Both British and Asian cultures are portrayed as less-than perfect but with each is also shown to have their own distinct and separate strengths. These can crudely be called the mechanical vs. the magical. Kipling neither faults nor exults one over the other. His chief criticism of both is their inability to appreciate and tap into each other. This is what makes Kim’s development into their synthesis so emotionally powerful.

All that said, make no doubt that Kim is a racist novel. Its racism is sometimes subtle and sometimes blatant. The edition I read (Penguin Classics) includes a fine essay by Edward Said that does an excellent job of highlighting that racism and placing it in context without forgiving it or explaining it away. As Said points out the subtle racism can only be understood by what is left out of Kim. Although the Indian and Asian characters are full people not one even considers that they should not be ruled by the British. The more obvious moments of racism involve references to stereotypical “Eastern” behaviors and ways of doing things. In fact these references are so at odds with the rest of the novel that they stand out and interrupt the rest of the story.

Without giving Kipling a pass for his racism, it is worth noting that the most truly egregious stereotypes are reserved for other Europeans. A French secret agent is vaguely effeminate and totally condescending toward everyone else. His Russian partner is stupid and brutally ruthless. Neither is particularly clean. As neither France or Russia were subjected to colonization these stereotypes do not bother me in the least.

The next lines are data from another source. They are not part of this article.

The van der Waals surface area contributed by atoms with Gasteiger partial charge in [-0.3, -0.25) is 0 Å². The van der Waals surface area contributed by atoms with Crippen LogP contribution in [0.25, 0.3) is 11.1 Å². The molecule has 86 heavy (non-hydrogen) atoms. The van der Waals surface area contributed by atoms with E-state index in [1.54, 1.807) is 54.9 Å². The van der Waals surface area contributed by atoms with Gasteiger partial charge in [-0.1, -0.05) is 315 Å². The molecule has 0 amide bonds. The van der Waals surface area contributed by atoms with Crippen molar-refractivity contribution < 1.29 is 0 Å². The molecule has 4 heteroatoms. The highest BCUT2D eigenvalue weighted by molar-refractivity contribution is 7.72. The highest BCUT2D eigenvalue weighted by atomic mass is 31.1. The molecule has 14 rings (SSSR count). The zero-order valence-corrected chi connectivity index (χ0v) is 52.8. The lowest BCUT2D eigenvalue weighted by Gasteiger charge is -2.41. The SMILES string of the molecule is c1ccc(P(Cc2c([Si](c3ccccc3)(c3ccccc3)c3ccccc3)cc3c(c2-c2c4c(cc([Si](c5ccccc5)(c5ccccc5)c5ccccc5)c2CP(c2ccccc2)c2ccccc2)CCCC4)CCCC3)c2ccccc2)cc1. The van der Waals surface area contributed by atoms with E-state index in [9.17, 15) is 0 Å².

One of the tremendous accomplishments of this novel is that it forced me to accept, question and consider how a work of art could be both racist and essential at the same time. In the case of Kim it pulls this off by never letting us forget that nearly everyone in it is a human being, even while it refuses to consider any challenges to the author’s status quo.

For me Kim ultimately is about the effort to reconcile the power and significance of the unseen and unknowable with the power and significance of the mundane. What makes it so successful is that it offers no conclusions on the topic. When the Teshoo Lama finally stumbles upon the river that he has been searching for – one whose waters will cleanse his karma — it is left up to you to decide whether it is “The River” or a stream or both.

*Currently reading her copy of Karen Armstrong’s Short History of Myth. I will be returning it to her because half-way through I decided I had to own a copy. So there.

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2 Responses to “With God and Man in Kipling’s Kim”


  1. 1 Cremin Byrne
    May 22, 2008 at 9:47 pm

    o dear one, and the reason I was so forceful about LENDING you that book, is because I decided I had to own a copy. So there. meme


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The Ministry of Culture is a blog (duh!) about whatever interests me, a professional journalist. It looks at current events, culture -- rock & roll, literature, roller derby, opera, comedy -- military history and whatever else crosses my path. All opinions are my own.